Tips For Making A Start In Argentina As A Foreigner
In the 20 years I lived in Argentina, I met many foreigners visiting the country who said they would love to live there if they could only find a way to make a living. It was easy to understand how they could feel that way. Despite its many ups and downs, it’s a beautiful country, Buenos Aires is a jewel of a city, the climate is great, and the people are friendly.
So, how can a foreigner make a go of it in Argentina? Here are five ways:
- Expatriate: Get the company you’re working for to send you there. Of course, in most cases this will be for only a few years before you’re rotated to your next assignment.
- Teleworking: Have a job that allows you to work remotely for employers/clients outside the country. Lots of people who work in fields like IT, design and publishing have taken this route and they can get the best of both worlds: an income in foreign currency and the pleasure of a great place to live.
- Investor: go there and start your business make a investment.
- Local Employee: Go there and find a job.
- Entrepreneur: Start your own business venture.
For the adventurous the last two options certainly offer an adventure, and many who have taken the challenge have succeeded. Despite having much in similar with the US or other Western countries, Argentina is very different in ways that might not be readily apparent. For those who have considered taking the leap, here are a few things to keep in mind:
1. Relationships. Family and personal relationships are very important. Unlike in the US, where people move constantly and the rules tend to be clearer, feeling you can trust the people you are working or doing business with in Argentina is critical. You can build that trust, but it takes time.
2. Learn Spanish, and don’t be afraid to use it. Sure, we all know the importance of learning the local language. The hard part is being willing to put yourself in situations where you need to use it and learn to take your errors in stride. In my early days as a journalist, I once went on a TV program to speak about the then government’s latest “measures” to fix the economy. It was only afterwards I learned that instead of saying medidas (measures), I kept saying medias (socks).
3. Network, network, network. Ok, so you don’t have relationships that go back decades and your Spanish needs some work. What to do? Beyond doing the kind of networking within your area of interest you would do in the US when you’re looking for a job or doing business, network and socialize as much as you can in other circles too. As suggested in item 1, relationships run wide and deep in Argentina so the person you are talking to might not be in your line of work but he or she may have a primo (cousin) or childhood friend who is and would be willing to make an introduction.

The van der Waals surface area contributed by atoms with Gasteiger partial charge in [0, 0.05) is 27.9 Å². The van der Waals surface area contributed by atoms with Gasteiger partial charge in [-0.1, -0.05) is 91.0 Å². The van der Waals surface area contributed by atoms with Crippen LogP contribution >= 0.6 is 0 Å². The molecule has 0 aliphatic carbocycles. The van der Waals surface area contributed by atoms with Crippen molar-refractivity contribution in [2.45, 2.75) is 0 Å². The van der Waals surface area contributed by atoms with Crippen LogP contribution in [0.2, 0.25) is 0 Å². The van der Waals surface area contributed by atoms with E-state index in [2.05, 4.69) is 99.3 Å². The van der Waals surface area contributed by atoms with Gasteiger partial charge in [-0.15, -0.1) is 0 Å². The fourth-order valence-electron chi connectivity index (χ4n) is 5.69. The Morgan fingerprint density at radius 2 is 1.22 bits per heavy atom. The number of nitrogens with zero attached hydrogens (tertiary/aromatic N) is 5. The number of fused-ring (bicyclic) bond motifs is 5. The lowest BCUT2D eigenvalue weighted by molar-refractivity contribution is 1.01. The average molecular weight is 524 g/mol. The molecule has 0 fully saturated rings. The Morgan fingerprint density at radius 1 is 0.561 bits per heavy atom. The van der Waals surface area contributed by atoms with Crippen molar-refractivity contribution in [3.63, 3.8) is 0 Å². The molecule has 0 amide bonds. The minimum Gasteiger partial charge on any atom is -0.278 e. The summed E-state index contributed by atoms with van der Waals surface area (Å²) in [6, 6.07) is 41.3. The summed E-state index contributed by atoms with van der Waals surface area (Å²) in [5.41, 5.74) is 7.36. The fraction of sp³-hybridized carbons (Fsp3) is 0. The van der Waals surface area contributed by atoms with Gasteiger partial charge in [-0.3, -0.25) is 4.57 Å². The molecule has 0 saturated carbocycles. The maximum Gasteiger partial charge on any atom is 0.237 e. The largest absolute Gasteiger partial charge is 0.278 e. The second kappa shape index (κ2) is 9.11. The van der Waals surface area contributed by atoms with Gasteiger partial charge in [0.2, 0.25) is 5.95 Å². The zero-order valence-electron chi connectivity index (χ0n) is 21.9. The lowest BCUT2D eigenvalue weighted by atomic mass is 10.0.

4. It takes time to understand local rules and regulations, and keep you up to speed.
5. Assess your tolerance. Argentina’s economy has had its ups and downs. You need to be the kind of person who can adapt to change and figure out how to work around obstacles you may encounter.
6. Figure out your competitive advantage: Beating out the local talent for a job or in a business field can be tough, unless you have some competitive advantage. In my case, the combination of my business experience and ability to write well in English opened opportunities for me, first as a freelance journalist and then as a newspaper editor. Maybe your competitive advantage is experience with a business concept that hasn’t been tried yet in Argentina or an extensive network of contacts or business associates back home that can be leveraged somehow. Whatever it is, you’ll need it.
7. Have realistic expectations: Even if you have an outstanding resume, you might have to settle for less than your dream job, until you get established and prove yourself. If you’re starting your own venture, you might not want to go all in right away but give yourself some time to get the lay of the land. When folks down there start to see that you’re planning to stay for a while – and not just out to make a quick buck – opportunities will open.
Of course, staying long enough to pursue your ambition will require you to get residency in the country, but an immigration lawyer can tell you more about your options for that.
Starting anew as a foreigner in Argentina can be challenging, but if you’re willing to invest the time and effort it can be done. It is, after all, a country like the US that has become home to millions of immigrants over the years.
Dan Krishock is a former editor of the Buenos Aires Herald. He has worked for Tenaris and Weatherford and now works in Houston for a leading company in the energy sector.